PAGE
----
Background: Older patients who experience a fragility fracture are at high risk of future fractures but are rarely tested or treated for osteoporosis. We developed a multifaceted intervention directed at older patients with wrist fractures (in the form of telephone-based education) and their physicians (in the form of guidelines endorsed by opinion leaders, supported by reminders) to improve the quality of osteoporosis care.
Methods: In a randomized controlled trial with blinded ascertainment of outcomes, we compared our intervention with usual care (provision of printed educational materials to patients). Eligible patients were those older than 50 years of age who had experienced a wrist fracture and were seen in emergency departments and fracture clinics; we excluded those who were already being treated for osteoporosis. The primary outcome was bisphosphonate treatment within 6 months after the fracture. Secondary outcomes included bone mineral density testing, "appropriate care" (consisting of bone mineral density testing with treatment if bone mass was low) and quality of life.
Results: We screened 795 patients for eligibility and randomly assigned 272 to the intervention (137 patients) or control (135 patients) group. The median age was 60 years; 210 (77%) of the subjects were women, and 130 (48%) reported a previous fracture as an adult. Six months after the fracture, 30 (22%) of the intervention patients, as compared with 10 (7%) of the control patients, were receiving bisphosphonate therapy for osteoporosis (adjusted relative risk [RR] 2.6, 95% confidence interval [CI] 1.3-5.1, p = 0.008). Intervention patients were more likely than control patients to undergo bone mineral density testing (71/137 [52%] v. 24/135 [18%]; adjusted RR 2.8, 95% CI 1.9-4.2, p < 0.001) and to receive appropriate care (52/137 [38%] v. 15/135 [11%]; adjusted RR 3.1, 95% CI 1.8-5.3, p < 0.001). There were no differences between the groups in other outcomes. One patient died, and 4 others experienced recurrent fracture.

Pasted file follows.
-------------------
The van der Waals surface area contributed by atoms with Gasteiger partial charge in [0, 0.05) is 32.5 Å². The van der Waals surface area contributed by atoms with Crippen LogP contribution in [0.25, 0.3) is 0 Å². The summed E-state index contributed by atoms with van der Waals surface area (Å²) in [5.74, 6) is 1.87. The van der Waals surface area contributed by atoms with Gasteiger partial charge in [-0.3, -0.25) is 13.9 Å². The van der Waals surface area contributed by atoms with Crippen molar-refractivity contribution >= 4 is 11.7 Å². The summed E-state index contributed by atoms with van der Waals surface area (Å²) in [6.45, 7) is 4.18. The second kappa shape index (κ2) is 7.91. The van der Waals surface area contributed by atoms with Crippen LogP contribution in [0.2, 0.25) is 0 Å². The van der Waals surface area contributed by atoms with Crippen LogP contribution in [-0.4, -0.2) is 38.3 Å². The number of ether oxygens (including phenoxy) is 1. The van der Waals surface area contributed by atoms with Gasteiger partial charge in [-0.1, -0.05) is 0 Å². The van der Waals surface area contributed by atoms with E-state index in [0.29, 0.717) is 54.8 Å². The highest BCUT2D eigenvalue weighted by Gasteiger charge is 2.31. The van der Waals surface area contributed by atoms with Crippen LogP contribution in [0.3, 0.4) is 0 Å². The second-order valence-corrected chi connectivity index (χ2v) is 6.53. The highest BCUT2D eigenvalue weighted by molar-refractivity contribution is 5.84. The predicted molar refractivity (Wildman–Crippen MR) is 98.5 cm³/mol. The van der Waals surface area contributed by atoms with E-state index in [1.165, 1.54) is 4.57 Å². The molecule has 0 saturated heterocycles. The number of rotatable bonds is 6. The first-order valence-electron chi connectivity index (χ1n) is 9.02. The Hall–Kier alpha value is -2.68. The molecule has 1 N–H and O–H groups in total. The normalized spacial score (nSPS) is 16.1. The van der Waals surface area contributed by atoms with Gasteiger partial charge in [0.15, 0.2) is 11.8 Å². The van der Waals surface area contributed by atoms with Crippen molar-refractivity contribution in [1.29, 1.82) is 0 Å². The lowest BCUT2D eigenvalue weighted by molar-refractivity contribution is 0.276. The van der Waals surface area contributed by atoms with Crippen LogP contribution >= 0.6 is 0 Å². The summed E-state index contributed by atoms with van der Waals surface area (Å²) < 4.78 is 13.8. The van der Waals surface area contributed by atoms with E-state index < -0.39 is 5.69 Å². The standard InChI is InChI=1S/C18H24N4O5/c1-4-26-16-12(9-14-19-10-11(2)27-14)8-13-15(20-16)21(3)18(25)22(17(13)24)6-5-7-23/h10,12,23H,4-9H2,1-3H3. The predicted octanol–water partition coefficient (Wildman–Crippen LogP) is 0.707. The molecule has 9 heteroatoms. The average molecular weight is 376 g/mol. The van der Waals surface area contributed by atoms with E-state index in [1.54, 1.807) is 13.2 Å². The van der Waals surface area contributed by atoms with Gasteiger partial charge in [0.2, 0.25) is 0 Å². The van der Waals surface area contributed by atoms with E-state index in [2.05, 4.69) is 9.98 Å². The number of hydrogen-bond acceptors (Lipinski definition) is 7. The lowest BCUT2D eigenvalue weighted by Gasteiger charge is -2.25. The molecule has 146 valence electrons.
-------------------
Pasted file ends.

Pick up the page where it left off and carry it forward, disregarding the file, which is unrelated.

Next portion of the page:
Interpretation: A multifaceted intervention directed at high-risk patients and their physicians substantially increased rates of testing and treatment for osteoporosis. Nevertheless, more than half of the patients in the intervention group were not receiving appropriate care 6 months after their fracture, which suggests that additional strategies should be explored. (ClinicalTrials.gov trial register no. NCT00152321.).